Paul Samuelson’s 1939 analysis of the multiplier-accelerator is a neat piece of work. Too bad it’s wrong.
Interestingly, this work dates from a time in which the very idea of a mathematical model was still questioned:
Contrary to the impression commonly held, mathematical methods properly employed, far from making economic theory more abstract, actually serve as a powerful liberating device enabling the entertainment and analysis of ever more realistic and complicated hypotheses.
Samuelson should be hailed as one of the early explorers of a very big jungle.
The basic statement of the model is very simple:
The limitations inherent in so simplified a picture as that presented here should not be overlooked. In particular, it assumes that the marginal propensity to consume and the relation are constants; actually these will change with the level of income, so that this representation is strictly a marginal analysis to be applied to the study of small oscillations. Nevertheless it is more general than the usual analysis.
Samuelson hand-simulated the model (it’s fun – once – but he runs four scenarios): Samuelson then solves the discrete time system, to identify four regions with different behavior: goal seeking (exponential decay to a steady state), damped oscillations, unstable (explosive) oscillations, and unstable exponential growth or decline. He nicely maps the parameter space:
The first is not so much of Samuelson’s making as it is a limitation of the pre-computer era. The essential simplification of the model for analytic solution is;
This is fine, but it’s incredibly abstract. Presented with this equation out of context – as readers often are – it’s almost impossible to posit a sensible description of how the economy works that would enable one to critique the model. This kind of notation remains common in econometrics, to the detriment of understanding and progress.
At the first SD conference, Gil Low presented a critique and reconstruction of the MA model that addressed this problem. He reconstructed the model, providing an operational description of the economy that remains consistent with the multiplier-accelerator framework.
Non-conservation of stuff leads to problem #2. When you do implement inventories and capital stocks, the period of multiplier-accelerator oscillations moves to about 2 decades – far from the 3-7 year period of the business cycle that Samuelson originally sought to explain. This occurs in part because the capital stock, with a 15-year lifetime, introduces considerable momentum. You simply can’t discover this problem in the original multiplier-accelerator framework, because too many physical and behavioral time constants are buried in the assumptions associated with its 2 parameters.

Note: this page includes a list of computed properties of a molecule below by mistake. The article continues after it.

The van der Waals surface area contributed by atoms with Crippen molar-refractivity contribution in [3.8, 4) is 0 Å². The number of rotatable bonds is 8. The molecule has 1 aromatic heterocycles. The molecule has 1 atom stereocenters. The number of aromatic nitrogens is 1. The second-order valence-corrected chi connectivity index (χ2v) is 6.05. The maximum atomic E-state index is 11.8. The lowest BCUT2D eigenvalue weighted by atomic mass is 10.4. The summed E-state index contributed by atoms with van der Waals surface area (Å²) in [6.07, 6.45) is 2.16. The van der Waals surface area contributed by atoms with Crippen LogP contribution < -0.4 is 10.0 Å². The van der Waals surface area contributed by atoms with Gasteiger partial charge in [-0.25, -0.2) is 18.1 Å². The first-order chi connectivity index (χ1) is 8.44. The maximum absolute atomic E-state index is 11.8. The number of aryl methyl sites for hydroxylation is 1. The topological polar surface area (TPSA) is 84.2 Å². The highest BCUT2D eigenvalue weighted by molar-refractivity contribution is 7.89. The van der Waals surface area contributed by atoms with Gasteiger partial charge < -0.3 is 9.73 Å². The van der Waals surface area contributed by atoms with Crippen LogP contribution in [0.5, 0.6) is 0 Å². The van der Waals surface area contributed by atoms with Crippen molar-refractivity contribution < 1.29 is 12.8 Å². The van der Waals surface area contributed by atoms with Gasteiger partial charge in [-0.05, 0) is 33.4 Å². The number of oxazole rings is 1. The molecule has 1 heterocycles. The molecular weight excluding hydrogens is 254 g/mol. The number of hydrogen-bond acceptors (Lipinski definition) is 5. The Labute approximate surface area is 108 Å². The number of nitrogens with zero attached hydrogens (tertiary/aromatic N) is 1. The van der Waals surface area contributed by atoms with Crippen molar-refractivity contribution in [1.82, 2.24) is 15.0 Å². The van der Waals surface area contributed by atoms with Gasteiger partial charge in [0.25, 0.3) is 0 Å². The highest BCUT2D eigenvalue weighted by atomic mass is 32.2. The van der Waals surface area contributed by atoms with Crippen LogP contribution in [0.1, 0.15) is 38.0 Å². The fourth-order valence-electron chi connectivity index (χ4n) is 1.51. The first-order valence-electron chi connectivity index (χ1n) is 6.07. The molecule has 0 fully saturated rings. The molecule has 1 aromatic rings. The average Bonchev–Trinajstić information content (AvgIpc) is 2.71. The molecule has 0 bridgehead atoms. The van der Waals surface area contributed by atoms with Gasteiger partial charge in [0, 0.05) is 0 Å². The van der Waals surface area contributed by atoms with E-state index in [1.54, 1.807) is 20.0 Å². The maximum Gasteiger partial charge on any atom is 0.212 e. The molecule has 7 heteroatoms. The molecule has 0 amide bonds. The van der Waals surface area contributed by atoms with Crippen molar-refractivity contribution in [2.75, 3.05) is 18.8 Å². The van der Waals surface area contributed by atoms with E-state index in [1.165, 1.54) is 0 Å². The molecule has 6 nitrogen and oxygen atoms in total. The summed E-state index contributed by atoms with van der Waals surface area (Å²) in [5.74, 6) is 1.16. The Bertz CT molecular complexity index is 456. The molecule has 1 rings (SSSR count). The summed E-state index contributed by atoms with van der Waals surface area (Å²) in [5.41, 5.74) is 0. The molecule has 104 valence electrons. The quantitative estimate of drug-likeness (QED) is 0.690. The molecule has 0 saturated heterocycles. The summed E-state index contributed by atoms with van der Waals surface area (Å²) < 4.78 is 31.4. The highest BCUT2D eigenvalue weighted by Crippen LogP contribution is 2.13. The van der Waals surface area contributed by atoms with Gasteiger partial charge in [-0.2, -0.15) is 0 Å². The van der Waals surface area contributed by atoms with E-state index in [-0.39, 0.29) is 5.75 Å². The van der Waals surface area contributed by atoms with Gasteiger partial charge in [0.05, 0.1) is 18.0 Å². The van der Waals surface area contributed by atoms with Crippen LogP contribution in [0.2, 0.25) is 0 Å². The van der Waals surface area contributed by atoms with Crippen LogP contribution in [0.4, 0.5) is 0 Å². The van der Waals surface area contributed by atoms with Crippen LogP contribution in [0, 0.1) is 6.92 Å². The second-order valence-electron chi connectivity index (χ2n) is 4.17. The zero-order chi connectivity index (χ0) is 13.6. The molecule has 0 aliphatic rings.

Low goes on to introduce labor, finding that variations in capacity utilization do produce oscillations of the required time scale.
I think there’s a third problem with the approach as well: discrete time. Discrete time notation is convenient for matching a model to data sampled at regular intervals. But the economy is not even remotely close to operating in discrete annual steps. Moreover a one-year step is dangerously close to the 3-year period of the business cycle phenomenon of interest. This means that it is a distinct possibility that some of the oscillatory tendency is an artifact of discrete time sampling. While improper oscillations can be detected analytically, with discrete time notation it’s not easy to apply the simple heuristic of halving the time step to test stability, because it merely compresses the time axis or causes problems with implicit time constants, depending on how the model is implemented. Halving the time step and switching to RK4 integration illustrates these issues:
It seems like a no-brainer, that economic dynamic models should start with operational descriptions, continuous time, and engineering state variable or stock flow notation. Abstraction and discrete time should emerge as simplifications, as needed for analysis or calibration. The fact that this has not become standard operating procedure suggests that the invisible hand is sometimes rather slow as it gropes for understanding.
See Richardson’s Feedback Thought in Social Science and Systems Theory for more history.